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A call to remember

More than one million Canadians and Newfoundlanders served in the Second World War. More than 45,000 were killed and another 55,000 were wounded. Only 41,100 of them remained as of March 2017, according to Veterans Affairs Canada. Nearly all are now in their 90s.

Many, if not most, Second World War veterans were reluctant to recount their wartime experiences (except while sitting with their comrades in Legion halls across the country), choosing instead to suppress the horror of it all as they built new postwar lives back home.

Some, of course, did put pen to paper after returning. One of Canada’s best known is Farley Mowat, whose And No Birds Sang and The Regiment are first-hand accounts of his experiences with the 1st Canadian Infantry Division in Italy. Legion Magazine’s own library contains more than 350 other memoirs and regimental histories. Not to mention the magazine’s 92-year assemblage of recollections. But those represent a mere fraction of the first-person military memories that could have been recorded by that legion of reticent and taciturn veterans.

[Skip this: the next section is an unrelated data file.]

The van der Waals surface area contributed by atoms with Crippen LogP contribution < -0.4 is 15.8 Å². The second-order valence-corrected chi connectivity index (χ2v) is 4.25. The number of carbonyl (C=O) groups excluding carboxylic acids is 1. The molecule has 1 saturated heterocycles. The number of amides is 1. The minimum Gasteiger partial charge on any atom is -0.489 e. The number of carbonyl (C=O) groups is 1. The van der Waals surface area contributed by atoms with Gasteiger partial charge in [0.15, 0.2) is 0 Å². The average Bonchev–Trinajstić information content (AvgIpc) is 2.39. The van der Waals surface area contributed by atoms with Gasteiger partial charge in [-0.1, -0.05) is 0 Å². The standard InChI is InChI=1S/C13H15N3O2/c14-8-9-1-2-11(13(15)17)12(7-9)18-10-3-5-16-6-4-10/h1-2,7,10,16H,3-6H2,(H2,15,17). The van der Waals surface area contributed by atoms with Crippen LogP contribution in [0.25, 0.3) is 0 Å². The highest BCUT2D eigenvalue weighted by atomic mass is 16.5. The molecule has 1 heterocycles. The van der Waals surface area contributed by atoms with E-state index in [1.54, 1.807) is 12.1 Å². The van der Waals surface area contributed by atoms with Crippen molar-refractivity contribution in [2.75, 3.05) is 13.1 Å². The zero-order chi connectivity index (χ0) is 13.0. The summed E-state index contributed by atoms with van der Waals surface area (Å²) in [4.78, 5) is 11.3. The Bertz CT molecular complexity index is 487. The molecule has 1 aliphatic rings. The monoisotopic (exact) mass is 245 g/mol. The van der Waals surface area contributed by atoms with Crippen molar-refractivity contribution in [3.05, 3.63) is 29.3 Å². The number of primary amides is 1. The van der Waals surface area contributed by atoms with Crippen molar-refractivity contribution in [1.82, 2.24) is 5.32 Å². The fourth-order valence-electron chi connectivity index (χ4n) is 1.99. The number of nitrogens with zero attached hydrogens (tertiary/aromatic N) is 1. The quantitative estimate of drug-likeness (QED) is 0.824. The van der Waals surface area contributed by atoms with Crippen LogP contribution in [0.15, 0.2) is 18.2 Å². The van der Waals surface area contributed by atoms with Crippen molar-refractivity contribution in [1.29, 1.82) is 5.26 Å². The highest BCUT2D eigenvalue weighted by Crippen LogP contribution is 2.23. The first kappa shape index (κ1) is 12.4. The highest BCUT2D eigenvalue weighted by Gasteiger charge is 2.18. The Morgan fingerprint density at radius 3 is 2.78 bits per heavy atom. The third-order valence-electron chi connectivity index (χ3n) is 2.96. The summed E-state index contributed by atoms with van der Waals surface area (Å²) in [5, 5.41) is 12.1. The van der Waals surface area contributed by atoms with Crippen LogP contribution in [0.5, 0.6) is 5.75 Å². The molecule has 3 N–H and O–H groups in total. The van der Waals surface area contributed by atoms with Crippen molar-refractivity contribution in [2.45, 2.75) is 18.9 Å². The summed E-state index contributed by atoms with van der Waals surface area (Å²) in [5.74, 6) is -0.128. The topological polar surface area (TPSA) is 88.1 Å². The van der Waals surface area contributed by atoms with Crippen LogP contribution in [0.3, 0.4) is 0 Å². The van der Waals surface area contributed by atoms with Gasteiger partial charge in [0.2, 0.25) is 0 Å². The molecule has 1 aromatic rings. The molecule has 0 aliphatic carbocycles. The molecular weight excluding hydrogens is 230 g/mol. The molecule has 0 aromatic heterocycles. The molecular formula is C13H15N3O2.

In so many cases, that opportunity was lost. We’ll never learn of those soldiers’ unique individual experiences—heroic or mundane—even if we do know where and when their units served. For those still with us, however, it is not too late. But they sure could use a helping hand.

The torch of remembrance has been passed to us younger generations, to daughters and sons, grandchildren and great-grandchildren. It is now ours to hold high.

If you know a Second World War veteran—or any veteran, for that matter—ask if he or she would like to tell their story. Record it. Write it. Ask about photographs that may be tucked away in a shoebox in an attic. Or letters home. Or mementos. Or medals. Ask about the stories behind those objects. Ask “What did you do during the war, Great-grandpa?”

Then share those stories. With your family and friends, your local historical society, museum or regimental association, or with us at Legion Magazine via

If we all do this, their tales of achievement and sacrifice—recounted in their own words—will remain alive after they are gone. If we don’t, we’ll never know what was lost.


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An informative primer on Canada’s crucial role in the Normandy landing, June 6, 1944.